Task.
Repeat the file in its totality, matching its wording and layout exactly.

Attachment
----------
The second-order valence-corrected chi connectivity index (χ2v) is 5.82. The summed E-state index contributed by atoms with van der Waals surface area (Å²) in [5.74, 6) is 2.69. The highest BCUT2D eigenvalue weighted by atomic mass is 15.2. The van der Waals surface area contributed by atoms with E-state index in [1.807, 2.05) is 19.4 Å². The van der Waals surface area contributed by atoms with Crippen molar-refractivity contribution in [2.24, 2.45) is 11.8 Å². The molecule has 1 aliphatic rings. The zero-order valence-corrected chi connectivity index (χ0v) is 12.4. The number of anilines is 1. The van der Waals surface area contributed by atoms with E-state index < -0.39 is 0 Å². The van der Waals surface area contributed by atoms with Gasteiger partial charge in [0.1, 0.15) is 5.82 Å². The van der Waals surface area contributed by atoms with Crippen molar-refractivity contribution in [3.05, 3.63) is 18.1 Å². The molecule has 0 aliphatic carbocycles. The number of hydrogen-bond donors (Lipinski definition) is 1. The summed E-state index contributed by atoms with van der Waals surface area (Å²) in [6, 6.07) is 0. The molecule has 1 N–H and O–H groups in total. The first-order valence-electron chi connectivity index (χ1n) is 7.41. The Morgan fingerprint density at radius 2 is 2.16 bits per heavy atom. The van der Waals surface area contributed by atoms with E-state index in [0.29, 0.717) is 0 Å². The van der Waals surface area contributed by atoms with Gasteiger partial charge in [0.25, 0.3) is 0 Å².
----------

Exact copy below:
The second-order valence-corrected chi connectivity index (χ2v) is 5.82. The summed E-state index contributed by atoms with van der Waals surface area (Å²) in [5.74, 6) is 2.69. The highest BCUT2D eigenvalue weighted by atomic mass is 15.2. The van der Waals surface area contributed by atoms with E-state index in [1.807, 2.05) is 19.4 Å². The van der Waals surface area contributed by atoms with Crippen molar-refractivity contribution in [2.24, 2.45) is 11.8 Å². The molecule has 1 aliphatic rings. The zero-order valence-corrected chi connectivity index (χ0v) is 12.4. The number of anilines is 1. The van der Waals surface area contributed by atoms with E-state index < -0.39 is 0 Å². The van der Waals surface area contributed by atoms with Gasteiger partial charge in [0.1, 0.15) is 5.82 Å². The van der Waals surface area contributed by atoms with Crippen molar-refractivity contribution in [3.05, 3.63) is 18.1 Å². The molecule has 0 aliphatic carbocycles. The number of hydrogen-bond donors (Lipinski definition) is 1. The summed E-state index contributed by atoms with van der Waals surface area (Å²) in [6, 6.07) is 0. The molecule has 1 N–H and O–H groups in total. The first-order valence-electron chi connectivity index (χ1n) is 7.41. The Morgan fingerprint density at radius 2 is 2.16 bits per heavy atom. The van der Waals surface area contributed by atoms with E-state index in [0.29, 0.717) is 0 Å². The van der Waals surface area contributed by atoms with Gasteiger partial charge in [0.25, 0.3) is 0 Å².